LG’s new low-cost range of plasma TVs feature traditional ‘high resolution’ panels – that is, 1024 x 768 pixels for the 106.7cm sized 42PG60UD – packed into an unusual ‘Frameless’ package. And all selling for an attractively low price.
By ‘Frameless’, LG doesn’t mean that the picture goes right up to the edges of the screen. In fact, the usual 50 to 60 mm of frame surrounds the display area. But the frame is part of a sheet of glass that covers the whole front of the TV, a millimetre or two in front of the plasma display surface itself. So the frame doesn’t stand forward from the picture screen, as is the norm, and the TV has a perfectly smooth fascia.
The TV comes on a swivel stand and has three HDMI inputs, one of them easily accessible from the side. Next to that HDMI input is also a USB socket, so you can plug in a USB memory stick to display your photos and play back music and DivX video. The photo display was by far the fastest to load that I’ve seen on a consumer device.
To be honest, initially I was not especially impressed with the whole ‘Frameless’ thing. It looked a little like a regular black-framed plasma TV, but with a sheet of glass placed in front to cover the whole thing, frame and all. But over time its virtue became apparent, especially the first evening when I switched out the room lights and ran my various tests for black levels.
Most TVs have some amount of reflection of the screen contents from the inside edge of the frame around the screen. This is particularly noticeable in dark scenes with a few bright elements. There, hanging at the edge of the screen, is a bright splash of colour or white, reflected on the (usually) piano gloss finish of the bezel.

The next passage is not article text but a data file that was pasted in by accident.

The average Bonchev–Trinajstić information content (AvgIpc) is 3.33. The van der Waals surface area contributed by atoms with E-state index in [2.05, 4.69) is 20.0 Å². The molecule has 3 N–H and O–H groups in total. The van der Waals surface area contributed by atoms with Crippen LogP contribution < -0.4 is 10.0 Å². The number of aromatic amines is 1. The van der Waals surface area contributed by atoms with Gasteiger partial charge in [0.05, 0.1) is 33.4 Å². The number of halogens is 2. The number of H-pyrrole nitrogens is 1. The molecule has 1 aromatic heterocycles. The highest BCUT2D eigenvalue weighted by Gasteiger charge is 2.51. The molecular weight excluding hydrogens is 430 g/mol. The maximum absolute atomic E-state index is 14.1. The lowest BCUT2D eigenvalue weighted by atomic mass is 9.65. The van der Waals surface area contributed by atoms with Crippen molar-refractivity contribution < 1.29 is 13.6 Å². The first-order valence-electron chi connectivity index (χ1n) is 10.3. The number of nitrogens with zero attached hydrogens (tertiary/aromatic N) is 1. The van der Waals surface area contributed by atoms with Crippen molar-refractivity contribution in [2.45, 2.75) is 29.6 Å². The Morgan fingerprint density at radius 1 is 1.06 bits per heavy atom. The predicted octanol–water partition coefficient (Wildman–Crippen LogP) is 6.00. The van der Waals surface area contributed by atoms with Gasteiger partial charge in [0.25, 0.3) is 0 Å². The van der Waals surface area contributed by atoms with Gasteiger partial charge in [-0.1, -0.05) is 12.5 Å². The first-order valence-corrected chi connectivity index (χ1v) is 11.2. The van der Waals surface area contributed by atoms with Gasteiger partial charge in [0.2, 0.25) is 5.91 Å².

But this TV has its ‘bezel’ painted on the inside of glass sheet. If you peer closely, you can see that rather than a somewhat reflective surface standing at right angles to the plasma surface, there is a small void between it and the ‘bezel’-bearing glass. There were no reflections. Small point, perhaps, but it quite eliminates an occasional distraction from the picture.
The colour performance of this TV was excellent. While LCD TVs continue to improve and narrow the gap, I still think the colour of plasma is just that bit more natural than LCD. For the most part, this TV’s colour looked like that from a high quality CRT TV, just bigger and far more detailed.
The black levels, when I switched off my room’s lights, seemed pretty ordinary indeed, and nothing like what a two million to one contrast ratio would seem to promise. So I explored the picture settings and found an ‘Energy Saving’ item which by default was set to ‘Intelligent Sensor’, which in turn was set to ‘Low’. Switching to anything other than ‘Intelligent Sensor’ improved the black levels enormously. They still weren’t the blackest I’ve seen in a plasma, but they were more than acceptable and dark scenes were rendered very acceptably.
The TV, despite having only 1024 x 768 pixels of resolution, accepted full 1080p signals, including the 24 hertz variety from Blu-ray, so it delivered smooth motion. Occasionally there was just a little instability on very fine picture detail, resulting from the scaling of full high definition signals down to this TV’s display, but it was generally very good.
For DVDs, it didn’t do a very good job of deinterlacing 576i signals, resulting in occasional jaggies and motion artefacts, so it would generally be best to use a high quality DVD player with progressive scan output.
The TV tuner did a good job, delivering a nice picture especially on the HD stations. The TV’s sound was, well, like regular TV sound. Nothing objectionable, but far better to get a real sound system to go with it.
I rather liked this TV. I found the frameless design to have actual picture-improving qualities. But the lack of full high definition resolution was, for me, a major drawback.